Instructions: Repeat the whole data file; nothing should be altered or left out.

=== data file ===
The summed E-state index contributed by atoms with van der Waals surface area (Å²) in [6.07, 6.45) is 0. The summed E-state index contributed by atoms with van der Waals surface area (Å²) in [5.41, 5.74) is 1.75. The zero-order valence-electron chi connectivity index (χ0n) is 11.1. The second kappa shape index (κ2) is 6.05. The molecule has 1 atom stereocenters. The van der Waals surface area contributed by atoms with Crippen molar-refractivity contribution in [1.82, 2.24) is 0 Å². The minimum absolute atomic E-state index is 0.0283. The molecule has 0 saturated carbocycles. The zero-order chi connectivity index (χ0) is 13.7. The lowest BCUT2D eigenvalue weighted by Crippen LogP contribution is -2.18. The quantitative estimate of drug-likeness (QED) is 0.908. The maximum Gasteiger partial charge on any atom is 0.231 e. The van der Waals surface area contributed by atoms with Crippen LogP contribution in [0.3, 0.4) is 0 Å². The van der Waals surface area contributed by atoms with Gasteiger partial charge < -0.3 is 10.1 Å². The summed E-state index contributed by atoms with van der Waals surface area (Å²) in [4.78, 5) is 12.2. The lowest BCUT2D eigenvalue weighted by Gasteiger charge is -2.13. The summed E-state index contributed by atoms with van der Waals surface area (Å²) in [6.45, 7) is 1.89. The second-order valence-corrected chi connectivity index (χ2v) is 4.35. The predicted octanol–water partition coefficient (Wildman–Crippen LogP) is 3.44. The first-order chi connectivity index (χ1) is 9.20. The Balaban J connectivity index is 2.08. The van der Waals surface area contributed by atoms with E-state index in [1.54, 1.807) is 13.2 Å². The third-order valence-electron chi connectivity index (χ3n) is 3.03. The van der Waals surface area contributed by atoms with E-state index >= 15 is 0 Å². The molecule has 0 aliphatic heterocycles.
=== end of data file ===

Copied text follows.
The summed E-state index contributed by atoms with van der Waals surface area (Å²) in [6.07, 6.45) is 0. The summed E-state index contributed by atoms with van der Waals surface area (Å²) in [5.41, 5.74) is 1.75. The zero-order valence-electron chi connectivity index (χ0n) is 11.1. The second kappa shape index (κ2) is 6.05. The molecule has 1 atom stereocenters. The van der Waals surface area contributed by atoms with Crippen molar-refractivity contribution in [1.82, 2.24) is 0 Å². The minimum absolute atomic E-state index is 0.0283. The molecule has 0 saturated carbocycles. The zero-order chi connectivity index (χ0) is 13.7. The lowest BCUT2D eigenvalue weighted by Crippen LogP contribution is -2.18. The quantitative estimate of drug-likeness (QED) is 0.908. The maximum Gasteiger partial charge on any atom is 0.231 e. The van der Waals surface area contributed by atoms with Crippen LogP contribution in [0.3, 0.4) is 0 Å². The van der Waals surface area contributed by atoms with Gasteiger partial charge < -0.3 is 10.1 Å². The summed E-state index contributed by atoms with van der Waals surface area (Å²) in [4.78, 5) is 12.2. The lowest BCUT2D eigenvalue weighted by Gasteiger charge is -2.13. The summed E-state index contributed by atoms with van der Waals surface area (Å²) in [6.45, 7) is 1.89. The second-order valence-corrected chi connectivity index (χ2v) is 4.35. The predicted octanol–water partition coefficient (Wildman–Crippen LogP) is 3.44. The first-order chi connectivity index (χ1) is 9.20. The Balaban J connectivity index is 2.08. The van der Waals surface area contributed by atoms with E-state index in [1.54, 1.807) is 13.2 Å². The third-order valence-electron chi connectivity index (χ3n) is 3.03. The van der Waals surface area contributed by atoms with E-state index >= 15 is 0 Å². The molecule has 0 aliphatic heterocycles.